The end of monolithic platforms

With the rise of functionally rich PaaS services delivered by the so called cloud mega vendors such as Microsoft, quite a lot has changed. First of all, it has resulted in confusion in the market, but right now we can see that organizations are really starting to understand the philosophy and embracing it.

Think in services

Especially in the early days it was difficult to understand for both consumers as suppliers of cloud services. For data- and integration products it was the hardest to grasp. In yesteryears, it was quite easy for organizations with a Microsoft-unless policy: if you wanted a solution for data you got SQL Server and if you wanted a solution for integration you got BizTalk Server. Very easy to compare features between those products provided by Microsoft and other vendors such as Oracle or IBM. Work through a checklist, score and choose.

Nowadays, these kind of data- and integration functionalities are no longer delivered by products but by a set of cloud services. This has at first resulted in great confusion. What do we compare with what? Especially when comparing a set of cloud services on the one hand and a monolithic platform on the other.

Say goodbye to platform “products”

Even for Microsoft this was difficult. Because on the one hand there is a very powerful message because Microsoft Azure provides all building blocks to build a mature integration platform, but on the other hand Microsoft has to compete with some pure-play vendors that provide monolithic productds. Products that are very good at one thing. And in which the various components are 1:1 dependent on eachother. Microsoft also provided one of those products: BizTalk Server. A fantastic integration product, but monolothical and not very service oriented. The processes in such a product are designed beforehand and therefore “baked-in”. And therefore not very flexible.

However, we saw that competing with the pure-plays was (and still is) not easy. At one moment in 2018, Microsoft chose to rebrand and bundle the services in Azure that are needed to build an integration layer to “Azure Integration Services”. The same happened to “IoT Suite” for example. Of course this was done to make it easier for potential customers to make product comparisons. But personally, I thought this was an admission of weakness by Microsoft. It basically does not make sense at all. It is simply the power of the platform to provide a set of loosely coupled services with which you can build very flexible integration layers. And besides that, you get the whole Azure platform with it that you can make part of your end-to-end processes, potentially being integration-, data-, app- or collaboration oriented solutions.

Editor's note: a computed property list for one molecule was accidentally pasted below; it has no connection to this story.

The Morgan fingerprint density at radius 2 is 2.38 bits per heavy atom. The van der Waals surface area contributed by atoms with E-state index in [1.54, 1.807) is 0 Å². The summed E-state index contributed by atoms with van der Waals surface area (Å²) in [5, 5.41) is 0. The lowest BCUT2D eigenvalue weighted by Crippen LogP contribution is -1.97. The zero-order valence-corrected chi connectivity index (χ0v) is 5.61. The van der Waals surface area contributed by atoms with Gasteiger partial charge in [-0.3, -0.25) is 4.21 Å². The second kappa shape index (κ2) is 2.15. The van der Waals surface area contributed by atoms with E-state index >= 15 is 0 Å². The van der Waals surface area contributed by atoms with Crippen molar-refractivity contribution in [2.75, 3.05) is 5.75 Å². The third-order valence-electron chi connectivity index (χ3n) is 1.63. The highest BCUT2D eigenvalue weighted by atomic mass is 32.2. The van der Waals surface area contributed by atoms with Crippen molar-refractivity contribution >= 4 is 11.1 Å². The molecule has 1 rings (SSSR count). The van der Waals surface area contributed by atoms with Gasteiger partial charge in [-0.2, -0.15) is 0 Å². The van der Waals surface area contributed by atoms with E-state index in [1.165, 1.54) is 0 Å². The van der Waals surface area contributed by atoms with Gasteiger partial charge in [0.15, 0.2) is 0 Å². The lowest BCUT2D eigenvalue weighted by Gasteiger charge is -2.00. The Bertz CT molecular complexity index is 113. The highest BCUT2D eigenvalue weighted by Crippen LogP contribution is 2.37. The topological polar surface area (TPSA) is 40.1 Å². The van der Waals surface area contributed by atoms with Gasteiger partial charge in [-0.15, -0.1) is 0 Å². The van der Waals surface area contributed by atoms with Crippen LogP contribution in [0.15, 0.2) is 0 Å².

The same goes for data solutions. These days we have relational data stores, table stores, document stores, blob stores, data lakes, etc. It has been tried to put that all in SQL Server in that past. In Microsoft Azure, these are all “loose” services that all run in their own scalable containers and that can be connected to eachother through (among others) Azure Data Factory, to create a data platform that suits your organization best. And on top of which you can deliver all kinds of analysis services such as Databricks or PowerBI in order to create information from the data.

Non-functional aspects

What is very interesting, is that Microsoft has not only provided all these great features as services, but at the same time has invested a lot in architecture guidance and non-functional aspects. Where you had a silo application such as BizTalk Server and SQL Server (and comparable products from other vendors) before, in which all the management and monitoring tools where built-in, you can see right now that on top of all cloud services you have tooling for end-to-end management and monitoring. For example, for deploying workloads by means of infrastructure-as-code and to gain insight in the relationships between services. Right now we can deal with loosley coupled platform solutions that at the same time are very manageable and quite easy to monitor. That’s real progress! I predict that monolithic integration-, data-, collaboration- and app platforms will die a slow death. Long live PaaS!

Cheers, Gijs

Serverless. Basta!